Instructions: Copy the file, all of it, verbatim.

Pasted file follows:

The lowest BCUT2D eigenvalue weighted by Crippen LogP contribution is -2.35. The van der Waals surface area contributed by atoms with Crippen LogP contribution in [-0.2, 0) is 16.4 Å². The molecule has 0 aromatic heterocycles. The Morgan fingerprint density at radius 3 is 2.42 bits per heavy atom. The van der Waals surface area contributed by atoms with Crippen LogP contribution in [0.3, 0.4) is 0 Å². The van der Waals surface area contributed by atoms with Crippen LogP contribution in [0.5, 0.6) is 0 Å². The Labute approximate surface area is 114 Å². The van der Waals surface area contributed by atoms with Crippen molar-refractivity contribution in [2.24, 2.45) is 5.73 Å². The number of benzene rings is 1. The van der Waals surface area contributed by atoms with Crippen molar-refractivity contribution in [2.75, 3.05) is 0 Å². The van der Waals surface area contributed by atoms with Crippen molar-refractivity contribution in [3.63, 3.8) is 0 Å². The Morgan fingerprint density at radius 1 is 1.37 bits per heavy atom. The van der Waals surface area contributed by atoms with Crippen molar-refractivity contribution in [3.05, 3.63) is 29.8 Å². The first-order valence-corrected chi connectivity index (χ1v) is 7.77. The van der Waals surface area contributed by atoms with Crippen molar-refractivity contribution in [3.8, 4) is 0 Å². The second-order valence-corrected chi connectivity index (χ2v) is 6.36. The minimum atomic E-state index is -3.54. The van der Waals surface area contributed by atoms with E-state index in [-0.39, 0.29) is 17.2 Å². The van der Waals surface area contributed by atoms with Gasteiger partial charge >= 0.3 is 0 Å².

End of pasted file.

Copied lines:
The lowest BCUT2D eigenvalue weighted by Crippen LogP contribution is -2.35. The van der Waals surface area contributed by atoms with Crippen LogP contribution in [-0.2, 0) is 16.4 Å². The molecule has 0 aromatic heterocycles. The Morgan fingerprint density at radius 3 is 2.42 bits per heavy atom. The van der Waals surface area contributed by atoms with Crippen LogP contribution in [0.3, 0.4) is 0 Å². The van der Waals surface area contributed by atoms with Crippen LogP contribution in [0.5, 0.6) is 0 Å². The Labute approximate surface area is 114 Å². The van der Waals surface area contributed by atoms with Crippen molar-refractivity contribution in [2.24, 2.45) is 5.73 Å². The number of benzene rings is 1. The van der Waals surface area contributed by atoms with Crippen molar-refractivity contribution in [2.75, 3.05) is 0 Å². The van der Waals surface area contributed by atoms with Crippen molar-refractivity contribution in [3.63, 3.8) is 0 Å². The Morgan fingerprint density at radius 1 is 1.37 bits per heavy atom. The van der Waals surface area contributed by atoms with Crippen molar-refractivity contribution in [3.05, 3.63) is 29.8 Å². The first-order valence-corrected chi connectivity index (χ1v) is 7.77. The van der Waals surface area contributed by atoms with Crippen molar-refractivity contribution in [3.8, 4) is 0 Å². The second-order valence-corrected chi connectivity index (χ2v) is 6.36. The minimum atomic E-state index is -3.54. The van der Waals surface area contributed by atoms with E-state index in [-0.39, 0.29) is 17.2 Å². The van der Waals surface area contributed by atoms with Gasteiger partial charge >= 0.3 is 0 Å².